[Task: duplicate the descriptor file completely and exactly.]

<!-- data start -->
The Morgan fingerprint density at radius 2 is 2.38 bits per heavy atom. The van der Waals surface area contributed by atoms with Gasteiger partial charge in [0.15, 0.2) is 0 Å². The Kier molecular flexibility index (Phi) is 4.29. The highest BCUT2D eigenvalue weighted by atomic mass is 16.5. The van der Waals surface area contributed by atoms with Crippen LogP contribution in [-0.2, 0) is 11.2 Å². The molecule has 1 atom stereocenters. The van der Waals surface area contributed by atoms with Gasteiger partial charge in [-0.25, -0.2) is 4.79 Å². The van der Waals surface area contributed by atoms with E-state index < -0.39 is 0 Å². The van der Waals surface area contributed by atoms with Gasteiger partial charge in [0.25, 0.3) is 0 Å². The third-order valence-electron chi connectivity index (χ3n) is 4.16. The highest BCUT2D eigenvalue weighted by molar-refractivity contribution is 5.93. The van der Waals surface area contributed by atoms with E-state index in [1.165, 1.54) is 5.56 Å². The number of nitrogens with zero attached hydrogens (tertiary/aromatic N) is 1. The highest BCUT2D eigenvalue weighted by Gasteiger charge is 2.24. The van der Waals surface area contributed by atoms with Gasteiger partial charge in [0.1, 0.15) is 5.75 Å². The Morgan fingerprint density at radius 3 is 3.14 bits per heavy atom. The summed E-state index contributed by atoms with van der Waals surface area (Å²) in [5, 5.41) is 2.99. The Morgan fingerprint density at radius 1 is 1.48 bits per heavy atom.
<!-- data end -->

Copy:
The Morgan fingerprint density at radius 2 is 2.38 bits per heavy atom. The van der Waals surface area contributed by atoms with Gasteiger partial charge in [0.15, 0.2) is 0 Å². The Kier molecular flexibility index (Phi) is 4.29. The highest BCUT2D eigenvalue weighted by atomic mass is 16.5. The van der Waals surface area contributed by atoms with Crippen LogP contribution in [-0.2, 0) is 11.2 Å². The molecule has 1 atom stereocenters. The van der Waals surface area contributed by atoms with Gasteiger partial charge in [-0.25, -0.2) is 4.79 Å². The van der Waals surface area contributed by atoms with E-state index < -0.39 is 0 Å². The van der Waals surface area contributed by atoms with Gasteiger partial charge in [0.25, 0.3) is 0 Å². The third-order valence-electron chi connectivity index (χ3n) is 4.16. The highest BCUT2D eigenvalue weighted by molar-refractivity contribution is 5.93. The van der Waals surface area contributed by atoms with E-state index in [1.165, 1.54) is 5.56 Å². The number of nitrogens with zero attached hydrogens (tertiary/aromatic N) is 1. The highest BCUT2D eigenvalue weighted by Gasteiger charge is 2.24. The van der Waals surface area contributed by atoms with Gasteiger partial charge in [0.1, 0.15) is 5.75 Å². The Morgan fingerprint density at radius 3 is 3.14 bits per heavy atom. The summed E-state index contributed by atoms with van der Waals surface area (Å²) in [5, 5.41) is 2.99. The Morgan fingerprint density at radius 1 is 1.48 bits per heavy atom.